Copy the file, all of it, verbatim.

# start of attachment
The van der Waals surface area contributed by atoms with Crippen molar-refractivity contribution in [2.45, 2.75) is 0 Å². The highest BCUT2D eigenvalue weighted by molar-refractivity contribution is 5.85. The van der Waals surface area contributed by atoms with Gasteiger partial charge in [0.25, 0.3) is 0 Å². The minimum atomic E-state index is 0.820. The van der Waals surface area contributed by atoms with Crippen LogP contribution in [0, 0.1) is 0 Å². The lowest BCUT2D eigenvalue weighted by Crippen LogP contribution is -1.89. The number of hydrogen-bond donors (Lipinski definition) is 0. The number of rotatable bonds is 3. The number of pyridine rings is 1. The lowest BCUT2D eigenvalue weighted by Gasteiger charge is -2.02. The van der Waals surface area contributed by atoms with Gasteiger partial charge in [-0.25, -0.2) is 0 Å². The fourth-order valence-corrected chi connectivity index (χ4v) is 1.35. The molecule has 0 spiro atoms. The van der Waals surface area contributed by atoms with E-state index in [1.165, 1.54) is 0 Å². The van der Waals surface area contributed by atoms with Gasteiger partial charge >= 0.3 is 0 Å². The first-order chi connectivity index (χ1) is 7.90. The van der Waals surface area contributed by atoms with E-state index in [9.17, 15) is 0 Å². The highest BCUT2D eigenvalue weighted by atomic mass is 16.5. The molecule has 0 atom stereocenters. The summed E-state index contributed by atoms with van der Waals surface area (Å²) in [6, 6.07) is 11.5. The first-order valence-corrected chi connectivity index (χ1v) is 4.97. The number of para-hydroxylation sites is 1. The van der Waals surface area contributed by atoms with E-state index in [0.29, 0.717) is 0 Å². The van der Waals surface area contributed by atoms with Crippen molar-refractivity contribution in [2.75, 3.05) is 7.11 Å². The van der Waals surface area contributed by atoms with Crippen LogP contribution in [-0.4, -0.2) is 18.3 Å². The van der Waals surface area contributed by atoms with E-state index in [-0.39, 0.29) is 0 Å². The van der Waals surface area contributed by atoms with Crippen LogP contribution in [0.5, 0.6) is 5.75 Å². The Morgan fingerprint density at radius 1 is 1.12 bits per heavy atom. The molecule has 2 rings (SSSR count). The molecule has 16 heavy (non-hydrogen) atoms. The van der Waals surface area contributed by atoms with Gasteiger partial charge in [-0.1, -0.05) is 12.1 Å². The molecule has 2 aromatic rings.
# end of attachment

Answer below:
The van der Waals surface area contributed by atoms with Crippen molar-refractivity contribution in [2.45, 2.75) is 0 Å². The highest BCUT2D eigenvalue weighted by molar-refractivity contribution is 5.85. The van der Waals surface area contributed by atoms with Gasteiger partial charge in [0.25, 0.3) is 0 Å². The minimum atomic E-state index is 0.820. The van der Waals surface area contributed by atoms with Crippen LogP contribution in [0, 0.1) is 0 Å². The lowest BCUT2D eigenvalue weighted by Crippen LogP contribution is -1.89. The number of hydrogen-bond donors (Lipinski definition) is 0. The number of rotatable bonds is 3. The number of pyridine rings is 1. The lowest BCUT2D eigenvalue weighted by Gasteiger charge is -2.02. The van der Waals surface area contributed by atoms with Gasteiger partial charge in [-0.25, -0.2) is 0 Å². The fourth-order valence-corrected chi connectivity index (χ4v) is 1.35. The molecule has 0 spiro atoms. The van der Waals surface area contributed by atoms with E-state index in [1.165, 1.54) is 0 Å². The van der Waals surface area contributed by atoms with Gasteiger partial charge >= 0.3 is 0 Å². The first-order chi connectivity index (χ1) is 7.90. The van der Waals surface area contributed by atoms with E-state index in [9.17, 15) is 0 Å². The highest BCUT2D eigenvalue weighted by atomic mass is 16.5. The molecule has 0 atom stereocenters. The summed E-state index contributed by atoms with van der Waals surface area (Å²) in [6, 6.07) is 11.5. The first-order valence-corrected chi connectivity index (χ1v) is 4.97. The number of para-hydroxylation sites is 1. The van der Waals surface area contributed by atoms with E-state index in [0.29, 0.717) is 0 Å². The van der Waals surface area contributed by atoms with Crippen molar-refractivity contribution in [2.75, 3.05) is 7.11 Å². The van der Waals surface area contributed by atoms with Crippen LogP contribution in [-0.4, -0.2) is 18.3 Å². The van der Waals surface area contributed by atoms with E-state index in [-0.39, 0.29) is 0 Å². The van der Waals surface area contributed by atoms with Crippen LogP contribution in [0.5, 0.6) is 5.75 Å². The Morgan fingerprint density at radius 1 is 1.12 bits per heavy atom. The molecule has 2 rings (SSSR count). The molecule has 16 heavy (non-hydrogen) atoms. The van der Waals surface area contributed by atoms with Gasteiger partial charge in [-0.1, -0.05) is 12.1 Å². The molecule has 2 aromatic rings.